Maybe you lucked into Emilio Bonifacio or Neil Walker early and are perfectly comfortable with them, but anyone forced into starting Dustin Ackley, Scooter Gennett, Asdrubal Cabrera or Derek Jeter right now is no doubt wanting for more.
Of Wong and La Stella, Wong has the better chance of providing it. While La Stella is good at what he does, striking out just one every 10 at-bats en route to a .327 batting average over his minor-league career (numbers in line with what he's currently doing at Triple-A Gwinnett) it's the one trick in his arsenal. Wong not only makes contact at a high rate, but profiles as something like a 12-homer, 20-steal guy in the long run and could still approach those benchmarks this year if the Cardinals give him the job outright.
Which may be the one advantage La Stella has on him. For the Braves, calling up La Stella means giving up on Uggla, but the Cardinals could get cute with Wong and Ellis like they did before. Whatever playing time concern exists there, though, doesn't justify passing up the next Murphy for the next Omar Infante.
Naturally, in deeper formats, Wong and La Stella become all the more valuable. Both are worth rostering over someone like Alex Guerrero, who at last check was owned in 18 percent of leagues, three times as many as La Stella. Guerrero is performing well enough at Triple-A Albuquerque, hitting .317 with three home runs and a high contact rate himself, and is already making the kind of money that would motivate most teams to make sure they get something back on their investment. But Gordon has given the Dodgers zero reason to look back, and Hanley Ramirez obviously isn't going anywhere. Other hopefuls like Nick Franklin, Josh Rutledge and Rickie Weeks also take a back seat in light of these rumblings.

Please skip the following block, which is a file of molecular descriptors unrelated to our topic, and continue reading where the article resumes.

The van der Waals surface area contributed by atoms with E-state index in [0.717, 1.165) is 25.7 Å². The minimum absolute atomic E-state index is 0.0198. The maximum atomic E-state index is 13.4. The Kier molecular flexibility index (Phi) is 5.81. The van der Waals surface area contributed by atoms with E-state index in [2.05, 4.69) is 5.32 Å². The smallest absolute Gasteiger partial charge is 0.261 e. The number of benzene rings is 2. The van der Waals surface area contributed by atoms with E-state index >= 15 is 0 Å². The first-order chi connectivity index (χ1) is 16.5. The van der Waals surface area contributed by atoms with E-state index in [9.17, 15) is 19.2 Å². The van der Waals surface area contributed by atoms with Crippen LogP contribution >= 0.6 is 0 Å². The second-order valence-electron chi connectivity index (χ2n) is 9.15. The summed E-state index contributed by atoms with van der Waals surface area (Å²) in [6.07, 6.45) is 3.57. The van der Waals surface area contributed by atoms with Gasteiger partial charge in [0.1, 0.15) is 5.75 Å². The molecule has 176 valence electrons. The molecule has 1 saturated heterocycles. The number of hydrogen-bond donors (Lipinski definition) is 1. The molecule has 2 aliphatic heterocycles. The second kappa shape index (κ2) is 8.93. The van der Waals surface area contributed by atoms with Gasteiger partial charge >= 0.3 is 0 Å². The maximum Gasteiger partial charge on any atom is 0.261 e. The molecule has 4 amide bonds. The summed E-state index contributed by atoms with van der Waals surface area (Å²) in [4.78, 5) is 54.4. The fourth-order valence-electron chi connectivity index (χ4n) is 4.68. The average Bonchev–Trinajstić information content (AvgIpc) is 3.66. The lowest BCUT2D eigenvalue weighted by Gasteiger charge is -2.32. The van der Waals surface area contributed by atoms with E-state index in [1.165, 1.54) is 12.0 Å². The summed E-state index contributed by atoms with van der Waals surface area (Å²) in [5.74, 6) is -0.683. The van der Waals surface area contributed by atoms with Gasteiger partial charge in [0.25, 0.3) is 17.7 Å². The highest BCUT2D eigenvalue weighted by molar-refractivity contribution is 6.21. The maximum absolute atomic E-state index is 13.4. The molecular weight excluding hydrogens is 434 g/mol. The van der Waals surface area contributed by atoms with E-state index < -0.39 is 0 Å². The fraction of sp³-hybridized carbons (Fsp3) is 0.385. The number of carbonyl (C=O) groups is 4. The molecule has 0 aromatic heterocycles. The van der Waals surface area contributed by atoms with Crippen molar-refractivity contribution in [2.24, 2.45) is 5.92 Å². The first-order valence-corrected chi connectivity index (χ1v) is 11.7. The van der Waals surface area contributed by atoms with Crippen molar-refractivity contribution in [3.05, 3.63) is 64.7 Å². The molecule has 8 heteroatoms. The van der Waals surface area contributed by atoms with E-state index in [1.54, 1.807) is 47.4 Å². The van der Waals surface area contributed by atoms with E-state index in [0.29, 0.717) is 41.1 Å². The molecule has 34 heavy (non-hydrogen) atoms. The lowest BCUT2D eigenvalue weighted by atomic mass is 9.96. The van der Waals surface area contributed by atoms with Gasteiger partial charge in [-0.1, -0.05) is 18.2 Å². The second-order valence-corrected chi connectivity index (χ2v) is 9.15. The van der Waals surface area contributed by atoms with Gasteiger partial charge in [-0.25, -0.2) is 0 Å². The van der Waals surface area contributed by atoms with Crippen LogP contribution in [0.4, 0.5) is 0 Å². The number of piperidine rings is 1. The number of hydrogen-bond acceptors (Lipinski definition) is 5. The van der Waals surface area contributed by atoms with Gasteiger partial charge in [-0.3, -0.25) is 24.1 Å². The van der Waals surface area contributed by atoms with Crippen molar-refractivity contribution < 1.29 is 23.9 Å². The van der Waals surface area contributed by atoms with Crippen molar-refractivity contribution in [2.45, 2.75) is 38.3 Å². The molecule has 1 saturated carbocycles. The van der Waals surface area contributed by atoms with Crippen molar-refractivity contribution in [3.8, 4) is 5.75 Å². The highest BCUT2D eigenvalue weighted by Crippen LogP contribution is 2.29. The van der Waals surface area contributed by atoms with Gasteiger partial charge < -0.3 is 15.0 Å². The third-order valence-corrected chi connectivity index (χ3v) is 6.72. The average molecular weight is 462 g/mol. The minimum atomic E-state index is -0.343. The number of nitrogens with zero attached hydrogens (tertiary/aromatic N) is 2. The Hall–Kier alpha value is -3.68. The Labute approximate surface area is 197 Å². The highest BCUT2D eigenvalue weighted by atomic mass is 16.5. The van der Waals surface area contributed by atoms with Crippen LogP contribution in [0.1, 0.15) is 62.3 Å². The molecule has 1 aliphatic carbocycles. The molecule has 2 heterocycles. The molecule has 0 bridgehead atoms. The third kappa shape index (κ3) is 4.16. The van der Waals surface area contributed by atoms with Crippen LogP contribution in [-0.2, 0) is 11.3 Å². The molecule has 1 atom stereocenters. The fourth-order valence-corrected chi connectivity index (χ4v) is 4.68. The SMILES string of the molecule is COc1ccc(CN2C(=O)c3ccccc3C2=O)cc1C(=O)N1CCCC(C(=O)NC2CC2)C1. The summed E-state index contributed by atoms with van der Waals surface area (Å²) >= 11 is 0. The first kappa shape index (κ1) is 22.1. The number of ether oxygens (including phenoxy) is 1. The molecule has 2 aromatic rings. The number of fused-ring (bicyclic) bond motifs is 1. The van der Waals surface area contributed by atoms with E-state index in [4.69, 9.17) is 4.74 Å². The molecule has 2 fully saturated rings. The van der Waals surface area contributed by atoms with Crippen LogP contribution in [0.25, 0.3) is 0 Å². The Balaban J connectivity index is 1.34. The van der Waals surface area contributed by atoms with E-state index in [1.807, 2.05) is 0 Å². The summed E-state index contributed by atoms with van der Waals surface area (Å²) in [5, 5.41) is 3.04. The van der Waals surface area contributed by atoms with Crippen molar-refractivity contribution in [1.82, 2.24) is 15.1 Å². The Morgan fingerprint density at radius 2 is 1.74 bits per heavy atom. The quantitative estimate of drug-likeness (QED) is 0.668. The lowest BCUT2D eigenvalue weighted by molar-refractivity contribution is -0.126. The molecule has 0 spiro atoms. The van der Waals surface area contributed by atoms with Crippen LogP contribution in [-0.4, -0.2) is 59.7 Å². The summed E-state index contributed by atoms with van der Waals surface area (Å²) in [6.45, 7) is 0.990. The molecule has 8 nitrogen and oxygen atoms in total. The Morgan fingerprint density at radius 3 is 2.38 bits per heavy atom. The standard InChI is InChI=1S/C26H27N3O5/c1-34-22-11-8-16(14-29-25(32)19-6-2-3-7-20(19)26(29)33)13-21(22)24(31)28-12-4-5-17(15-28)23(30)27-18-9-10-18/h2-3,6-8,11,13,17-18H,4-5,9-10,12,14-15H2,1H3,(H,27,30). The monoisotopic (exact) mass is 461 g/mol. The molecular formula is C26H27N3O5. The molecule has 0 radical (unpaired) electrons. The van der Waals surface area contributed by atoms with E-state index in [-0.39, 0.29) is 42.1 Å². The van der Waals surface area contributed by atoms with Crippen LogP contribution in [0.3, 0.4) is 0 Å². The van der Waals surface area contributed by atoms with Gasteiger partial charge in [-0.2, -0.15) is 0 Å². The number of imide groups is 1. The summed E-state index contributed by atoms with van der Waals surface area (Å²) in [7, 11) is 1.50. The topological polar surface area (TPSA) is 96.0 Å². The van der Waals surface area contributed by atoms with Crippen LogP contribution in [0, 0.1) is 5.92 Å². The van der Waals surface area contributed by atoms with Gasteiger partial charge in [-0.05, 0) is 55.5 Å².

Unlike them, the path for both Wong and La Stella is clear, and both are capable of delivering top-25 numbers at second base whenever they get the call.
If you take a look at Shae Simmons' minor-league numbers, you almost have to do a double-take; they are eerily similar to that of Braves closer Craig Kimbrel when he was coming through the minors. Kimbrel posted a 1.85 ERA, 1.12 WHIP, 51 saves and a 14.4 strikeout rate (K/9) in his minor-league career. Simmons has a 1.55 ERA, 1.07 WHIP, 33 saves and 13.4 strikeout rate thus far in his minor-league career.
The comparisons don't stop at the numbers. Simmons is a hard thrower that can touch 100 mph like Kimbrel. Simmons is also part of the Braves organization. It seems the team's scouting department has a knack for uncovering hard-throwing relievers.
Don't worry if you have never heard of Simmons. He's a relatively unknown despite great success since turning pro.
The right-hander hurler was 22nd round pick in 2012 out of Southeast Missouri State, where he spent the last season of his college career as a starter. Even after converting 24 of 25 saves for Class A Rome last season, Simmons was only considered the Braves' 16th-best prospect by Baseball America and 19th best by MLB.com.